In this short article I provide a personal reflection on my own micro-mobilities and embodied mobile practices living and working under COVID-19 restrictions in Wales, using this opportunity to reflect upon the past ten years of Transfers and think about future research in the field of mobility studies. What I want to argue is that if we take seriously the suggestion that mobility and mobility studies is more than simply about the physical movements of people involved in transport and migration, then it is difficult (indeed, arbitrary) to try and draw a clear distinction between the transportation or transfer of commuters, migrants, infected citizens or tourists, on the one hand, and the embodied micro-movements of dancing, walking, hand-washing, or virus transmission and mutation, on the other. Vital and lively practices and movements may involve human bodies (or not), and they may occur at different scales, but they are all productive, power-laden, interlinked, enabled, and regulated in different ways. Some of these mobilities may be imperceptible and “molecular” in a particular instance, while others may be perceptible and “molar”—or rather, some mobilities are in the process of becoming molar, while others are in the process of becoming molecular.1 Mobility is, I would argue, ubiquitous—even during government lockdowns2—but this is not to say that movements are uniform, uncontrollable, or purposeless.3 Different movements and mobilities possess different qualities, speeds, and are impelled by different actions and forces, while perceptions or effects of immobility and stasis (as well as movement) are clearly important for how we make sense of the world.
When I was invited to contribute to this tenth anniversary issue of Transfers I was pleased to have the opportunity to celebrate the growth of an important journal in the growing field of mobility studies, but I held major reservations about reflecting, so soon, on the mobilities and immobilities of the COVID-19 global pandemic. On the one hand, my training as a historical geographer urged me to stand back from rapidly moving events, to try not to react too soon, and to try to see the bigger picture. On the other hand, this pandemic seemed too live and close-to-home to write about, with several friends becoming quite ill with the virus, and several friends of friends dying from the virus. Within a few weeks of the UK lockdown starting, I received invitations to write about mobility and COVID-19 for a special issue and an edited book, but it did not feel right for me to reflect on the pandemic at that time. As a relatively privileged academic who had retained their job, could work from home, and remained healthy, writing about the pandemic seemed to be the wrong thing to do. I also knew that many other scholars would be reflecting upon the radical changes to local and global mobilities as a result of government lockdown, quarantine, and social/physical distancing measures.4 As Mimi Sheller reflects in her article in this issue, as a multi-disciplinary or transdisciplinary journal, Transfers is well-placed to include studies that can capture the diverse mobilities and immobilities of the COVID-19 pandemic: from the global mobilities and immobilities of the virus, people, goods, medicine, and personal protective equipment (PPE), and the environmental consequences of decreases in local pollution and global emissions, to the economic impact of lockdowns on the transport, tourism, and communications sectors, the diverse impacts of the virus on different social, economic, and ethnic groups, and geopolitical decisions relating to the closure of national borders and the opening up of “corridors” between countries. Of course, it is not just global, regional, and local transport and mobility that have been impacted by COVID-19 and subsequent lockdowns and social/physical distancing regulations, but also the “micro-mobilities” of embodied practices and movements. While many transport and mobility scholars choose not to discuss such bodily actions and movements, I want to focus here on these micro-mobilities, drawing upon a few personal anecdotes of my life in lockdown in Wales.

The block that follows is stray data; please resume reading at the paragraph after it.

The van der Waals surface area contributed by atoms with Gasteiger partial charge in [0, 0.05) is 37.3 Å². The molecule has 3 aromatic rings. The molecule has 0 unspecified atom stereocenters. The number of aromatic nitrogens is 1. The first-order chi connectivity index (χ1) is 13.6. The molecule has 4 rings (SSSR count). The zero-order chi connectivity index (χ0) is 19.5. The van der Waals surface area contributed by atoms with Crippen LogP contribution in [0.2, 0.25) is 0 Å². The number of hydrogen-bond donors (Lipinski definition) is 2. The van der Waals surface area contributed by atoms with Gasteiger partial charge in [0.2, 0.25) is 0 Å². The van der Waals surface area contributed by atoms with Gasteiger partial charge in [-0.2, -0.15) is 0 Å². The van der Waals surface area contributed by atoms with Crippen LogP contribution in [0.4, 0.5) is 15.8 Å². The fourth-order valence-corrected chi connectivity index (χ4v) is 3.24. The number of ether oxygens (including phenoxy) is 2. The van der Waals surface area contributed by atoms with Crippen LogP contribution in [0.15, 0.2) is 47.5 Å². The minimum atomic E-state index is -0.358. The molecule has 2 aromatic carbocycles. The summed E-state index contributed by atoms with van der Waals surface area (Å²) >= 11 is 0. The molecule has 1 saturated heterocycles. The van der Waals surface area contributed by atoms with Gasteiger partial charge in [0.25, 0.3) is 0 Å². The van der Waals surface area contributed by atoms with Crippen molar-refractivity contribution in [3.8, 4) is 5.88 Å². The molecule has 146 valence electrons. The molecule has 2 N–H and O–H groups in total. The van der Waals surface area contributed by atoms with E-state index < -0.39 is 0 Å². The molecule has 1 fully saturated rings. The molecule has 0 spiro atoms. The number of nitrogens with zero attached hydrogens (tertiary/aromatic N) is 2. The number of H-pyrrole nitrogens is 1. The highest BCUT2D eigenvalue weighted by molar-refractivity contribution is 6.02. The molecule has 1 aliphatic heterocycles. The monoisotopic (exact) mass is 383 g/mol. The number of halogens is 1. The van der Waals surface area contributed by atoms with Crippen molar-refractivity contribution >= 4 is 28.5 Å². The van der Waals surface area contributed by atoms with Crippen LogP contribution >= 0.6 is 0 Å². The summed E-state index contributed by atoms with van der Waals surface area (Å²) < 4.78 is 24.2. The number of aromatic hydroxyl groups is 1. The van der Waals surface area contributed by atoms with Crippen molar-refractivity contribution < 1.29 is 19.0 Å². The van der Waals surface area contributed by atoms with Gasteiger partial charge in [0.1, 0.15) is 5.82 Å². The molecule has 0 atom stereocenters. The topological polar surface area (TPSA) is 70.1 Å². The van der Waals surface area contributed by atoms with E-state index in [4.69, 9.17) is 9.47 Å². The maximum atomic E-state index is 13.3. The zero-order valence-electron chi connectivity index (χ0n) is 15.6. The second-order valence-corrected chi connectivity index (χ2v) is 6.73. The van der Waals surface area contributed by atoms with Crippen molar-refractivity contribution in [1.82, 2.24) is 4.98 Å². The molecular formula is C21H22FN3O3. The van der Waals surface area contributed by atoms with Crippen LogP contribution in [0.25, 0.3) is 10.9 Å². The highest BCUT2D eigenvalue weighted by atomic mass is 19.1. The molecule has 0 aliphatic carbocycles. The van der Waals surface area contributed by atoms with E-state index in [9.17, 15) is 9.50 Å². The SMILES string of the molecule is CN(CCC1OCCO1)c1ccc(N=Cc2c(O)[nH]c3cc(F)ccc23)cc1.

Throughout the lockdown period, every two weeks or so, it would be my turn to drive the eight miles to my local supermarket in order to purchase essential supplies. I enjoyed these opportunities to get away for legitimate reasons, leaving my village, and experiencing the “joys” and “freedom” of the open road in order to occupy a different space. During my early visits to the supermarket, I could see the rapid modifications being undertaken to minimize the risks of virus transmission and transfer. I quickly became habituated into the new practices of queuing, spacing, cleaning hands, sanitizing trolley handles, and moving around in a “distanced” manner, trying to keep two meters from shoppers seemingly coming at me from all directions. Some shoppers wore masks, others did not, and the wearing of masks indoors became compulsory relatively late in Wales (on 14 September 2020) compared with other nations. A few shoppers would hesitate if they came too close to me, others would boldly and carelessly move into my personal “bubble”—seemingly oblivious to, or caring little about, the regulations or my feelings—and I would then shuffle off, grumbling under my breath.5 Perspex screens appeared at tills. Card payments were preferred in order to minimize the mobility of cash (a potential carrier of the virus) between hands. One-way systems, lanes, two-meter floor markings, and special signage appeared in supermarkets in order to separate and space pedestrian traffic. In the UK, it was widely reported that a team of experts in Finland—including physicists, biomedical engineers, ventilation specialists, and experts in fluid dynamics—had used a supercomputer to simulate how someone coughing, sneezing, or talking in a supermarket aisle could emit viral aerosol particles that would be carried much further than previously thought, taking account of how air conditioning systems might circulate the virus.6 Air circulations, physical proximity, architectural design and different bodily movements (including touching, sneezing, coughing, talking) became ever-more entangled in scientific and political debate, and as a result, such micro-movements (and attempts to regulate them) appeared central to government policy, corporate risk analysis, and individual habits.